Increases in digital and broadcast revenue were not enough to make up for the ongoing decline in Gannett Co.'s newspaper business, leading the publisher of USA Today to report a more than 22 percent drop in its second-quarter net income.
Still, the nation's largest newspaper publisher with more than 80 dailies said its results are showing improvement. To show confidence in its business prospects, Gannett said it is resuming share buybacks and doubled its quarterly dividend.
Gannett said Monday that its net income fell to $151.5 million, or 62 cents per share, in the quarter ended June 26. That's down from $195.5 million, or 81 cents per share, at the same time last year.
Excluding one-time items, Gannett earned 58 cents per share. On this basis analysts polled by FactSet had expected adjusted earnings of 57 cents a share.
Revenue slipped 2 percent to $1.33 billion, close to the $1.34 billion that analysts were expecting.
"Overall, the results reflect the current state of economies here and in the U.K., strength in some sectors while (weakness) in others, a challenging environment for ad demand," Chairman and CEO Craig Dubow said in a conference call.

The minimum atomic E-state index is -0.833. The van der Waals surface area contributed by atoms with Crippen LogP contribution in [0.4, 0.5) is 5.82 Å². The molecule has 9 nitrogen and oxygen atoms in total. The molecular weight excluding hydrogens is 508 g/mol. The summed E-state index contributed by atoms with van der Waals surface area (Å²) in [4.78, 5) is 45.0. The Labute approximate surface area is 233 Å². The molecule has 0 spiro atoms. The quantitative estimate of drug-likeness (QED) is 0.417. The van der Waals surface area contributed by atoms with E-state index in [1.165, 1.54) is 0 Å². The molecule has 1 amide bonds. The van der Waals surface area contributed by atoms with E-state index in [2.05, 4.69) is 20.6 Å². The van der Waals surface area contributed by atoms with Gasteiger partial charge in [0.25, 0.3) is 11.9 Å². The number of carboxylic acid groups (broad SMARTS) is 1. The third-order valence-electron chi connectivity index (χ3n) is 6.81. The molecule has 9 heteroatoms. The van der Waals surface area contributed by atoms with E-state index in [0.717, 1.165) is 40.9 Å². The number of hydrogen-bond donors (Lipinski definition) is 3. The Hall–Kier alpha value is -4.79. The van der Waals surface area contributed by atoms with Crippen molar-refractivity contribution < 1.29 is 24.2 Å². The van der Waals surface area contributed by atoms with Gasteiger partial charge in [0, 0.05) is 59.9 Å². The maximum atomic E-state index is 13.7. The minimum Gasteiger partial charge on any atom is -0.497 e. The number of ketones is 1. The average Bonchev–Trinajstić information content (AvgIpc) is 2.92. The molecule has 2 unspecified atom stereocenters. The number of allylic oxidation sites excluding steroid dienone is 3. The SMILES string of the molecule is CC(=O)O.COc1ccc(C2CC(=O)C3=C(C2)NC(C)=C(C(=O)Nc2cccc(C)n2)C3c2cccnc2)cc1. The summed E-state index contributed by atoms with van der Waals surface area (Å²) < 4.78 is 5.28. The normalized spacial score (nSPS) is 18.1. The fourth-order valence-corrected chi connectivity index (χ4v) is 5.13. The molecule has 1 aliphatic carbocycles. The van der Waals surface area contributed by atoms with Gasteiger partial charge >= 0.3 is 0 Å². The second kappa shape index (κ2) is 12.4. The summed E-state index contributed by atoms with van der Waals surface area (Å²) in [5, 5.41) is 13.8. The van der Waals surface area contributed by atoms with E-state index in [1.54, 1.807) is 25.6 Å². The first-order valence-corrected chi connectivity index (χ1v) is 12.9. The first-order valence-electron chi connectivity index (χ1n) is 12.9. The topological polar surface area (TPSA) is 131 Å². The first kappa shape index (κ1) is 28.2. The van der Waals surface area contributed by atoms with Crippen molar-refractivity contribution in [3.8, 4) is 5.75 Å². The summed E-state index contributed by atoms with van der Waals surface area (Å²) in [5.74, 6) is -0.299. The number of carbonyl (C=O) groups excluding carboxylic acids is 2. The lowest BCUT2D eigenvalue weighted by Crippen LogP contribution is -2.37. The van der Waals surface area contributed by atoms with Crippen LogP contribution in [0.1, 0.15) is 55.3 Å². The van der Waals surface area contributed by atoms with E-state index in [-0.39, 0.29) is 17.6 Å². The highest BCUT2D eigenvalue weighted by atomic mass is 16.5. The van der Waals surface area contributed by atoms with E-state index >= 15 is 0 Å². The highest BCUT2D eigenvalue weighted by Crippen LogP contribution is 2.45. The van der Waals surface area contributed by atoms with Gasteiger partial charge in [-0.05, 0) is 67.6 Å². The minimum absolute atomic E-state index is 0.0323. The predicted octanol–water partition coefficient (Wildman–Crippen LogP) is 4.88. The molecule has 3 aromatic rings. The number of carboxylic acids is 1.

Gannett said its company-wide digital revenue rose nearly 13 percent compared with a year earlier, to $276.2 million. This consists of standalone digital businesses such as CareerBuilder.com, which Gannett said did well despite the anemic job market. It also includes digital revenue generated by other businesses, such as newspaper websites.
But its publishing division's advertising revenue, which counts both print and digital and makes up about half of the company's total, fell nearly 7 percent to $646.9 million. Print advertising revenue has been shrinking at most major newspaper publishers as advertisers turn to free or cheaper alternatives online.
Revenue at Gannett's broadcasting segment grew slightly to $184.4 million from $184 million. Last year's results were boosted by $11.7 million in political advertising that didn't happen this year.
In a sign of optimism, Gannett doubled its regular quarterly dividend to 8 cents from 4 cents. The company had cut its dividend sharply _ and for the first time ever _ from 40 cents in early 2009.
In June, Gannett announced it is laying off 700 workers to cope with the ongoing advertising slump. This amounts to 2 percent of the company's work force, Gannett's biggest round of cuts in two years. Such ongoing cost cuts have helped the company to stay profitable for shareholders throughout the downturn.
Gracia Martore, Gannett's chief operating officer, said in the conference call that the company currently has "no intentions of looking at further reductions, but obviously that has to be driven by each individual business' prospects and revenue opportunities going forward." That said, she added that the company has been adding staff in key digital areas, as well as its broadcast division.
Gannett's stock fell 47 cents, or 3.5 percent, to close at $13.01 Monday amid a broader market decline. Gannett is based in McLean, Va.